In honor of September being Disaster Preparedness Month, Children’s physician Deb Weiner, MD, PhD, looks back on her experiences as one of the early responders to the January 2010 earthquake that devestated Haiti.
I remember that we were extremelty busy from the moment our National Disaster Medical System (NDMS) International Medical Surgical Response Team (IMSuRT) arrived at the NDMS Gheskio field hospital in Port-Au-Prince, just days after the Jan 2010 earthquake. We were there to relieve colleagues from Children’s Hospital Boston who were currently there, including first-responders Drs. Gary Fleisher, David Mooney and Shannon Manzi from Children’s Hospital Boston.
As the only Pediatric Emergency Physician and Pediatrician on the relief team, my work began immediately. Before I even had a chance to grab my stethoscope, a frantic family arrived—each person carrying one extremity of a febrile seizing teenager who we ultimately determined had meningitis secondary to a basilar skull fracture sustained in the earthquake.
Over the nearly two weeks our team was there we took care of seriously injuried children, some who had been trapped in the rubble for days, and children with illnesses we rarely see in the U.S., including tuberculosis meningitis, tetanus, rheumatic fever and typhoid. It was intensely gratifying for us to see these children improve in response to our care, and to see the smiles return to their faces and those of their families.
One of the most memorable patients was a 6 week old who arrived just as most of our team was leaving Gheskio to be replaced by a new team. After birth it was determined that the child had congential heart disease, and without surgery—now an impossibility in Haiti—wouldn’t survive. The local pediatrician we had been working with approached me and our Commander, Dr. Susan Briggs, to inquire as to whether we could arrange for care for the child in the U.S. Immediately, we contacted Children’s to arrange evaluation and surgery. Not surprising, Dr. Francis Fynn-Thompson responded from the other end of the satellite phone with a resounding “of course we will help!”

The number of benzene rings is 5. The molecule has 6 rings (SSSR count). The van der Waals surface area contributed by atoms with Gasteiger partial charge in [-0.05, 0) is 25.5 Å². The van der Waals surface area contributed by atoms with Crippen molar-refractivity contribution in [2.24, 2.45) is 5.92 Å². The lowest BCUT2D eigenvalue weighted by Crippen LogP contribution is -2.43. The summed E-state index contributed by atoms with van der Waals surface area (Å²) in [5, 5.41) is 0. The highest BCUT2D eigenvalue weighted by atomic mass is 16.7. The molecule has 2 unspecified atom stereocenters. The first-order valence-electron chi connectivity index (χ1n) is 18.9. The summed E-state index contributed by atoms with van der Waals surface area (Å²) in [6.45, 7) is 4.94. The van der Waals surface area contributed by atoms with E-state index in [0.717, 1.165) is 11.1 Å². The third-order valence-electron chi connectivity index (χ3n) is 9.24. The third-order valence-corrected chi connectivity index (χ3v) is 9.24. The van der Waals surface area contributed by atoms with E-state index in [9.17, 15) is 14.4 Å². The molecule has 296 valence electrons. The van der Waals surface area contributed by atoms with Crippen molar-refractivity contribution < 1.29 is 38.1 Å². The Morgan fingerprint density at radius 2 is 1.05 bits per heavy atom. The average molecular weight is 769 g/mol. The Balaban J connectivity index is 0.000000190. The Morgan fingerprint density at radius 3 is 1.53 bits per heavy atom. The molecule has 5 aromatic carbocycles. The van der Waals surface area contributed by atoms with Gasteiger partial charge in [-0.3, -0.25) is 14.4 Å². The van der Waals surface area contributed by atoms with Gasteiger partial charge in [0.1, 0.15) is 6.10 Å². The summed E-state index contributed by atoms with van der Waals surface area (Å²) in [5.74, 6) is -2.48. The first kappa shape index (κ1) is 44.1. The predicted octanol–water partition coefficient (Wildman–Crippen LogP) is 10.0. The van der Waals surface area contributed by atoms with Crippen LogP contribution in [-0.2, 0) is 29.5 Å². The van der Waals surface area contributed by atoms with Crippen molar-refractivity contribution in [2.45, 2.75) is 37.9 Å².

The Hatian pediatrician arranged for the family to bring the child and the medical records to our field hospital the next day. The child arrived just as we were loading the truck to leave for the airport. I evaluated the child, reviewed and photographed the records, deidentified them and emailed them to Dr. Fynn-Thompson and his team. With my worried team members shouting that we were going to miss our plane, I joined them in the open back of the truck and off we went. Dr. Briggs—who was remaining at Gheskio—began the process of arranging transport, which we knew would not be trivial because of all the permissions and documentation required.
The next day President Bill Clinton, who was visiting our field hospital, met the child and family, and thanks to him, they were able leave Haiti and travel to Children’s to receive further evaluation and life saving surgery. The team at Children’s took care of all of the child’s needs—and the family’s—in the same way they always do.
I have had the pleasure of seeing this child and family in the Emergency Department since the surgery. They are doing very well and are so grateful. I’m proud to be part of the NDMS, along with many of my colleagues at Children’s, and proud to be part of the Children’s Hospital Boston team. I tell this story to highlight the fact that there are needs and opportunities for involvement for all healthcare providers who are interested in disaster care and planning, whether at the disaster site, your own practice or your community. Please contact your local institutions and agencies, the AAP and/or disaster relief organizations for further information.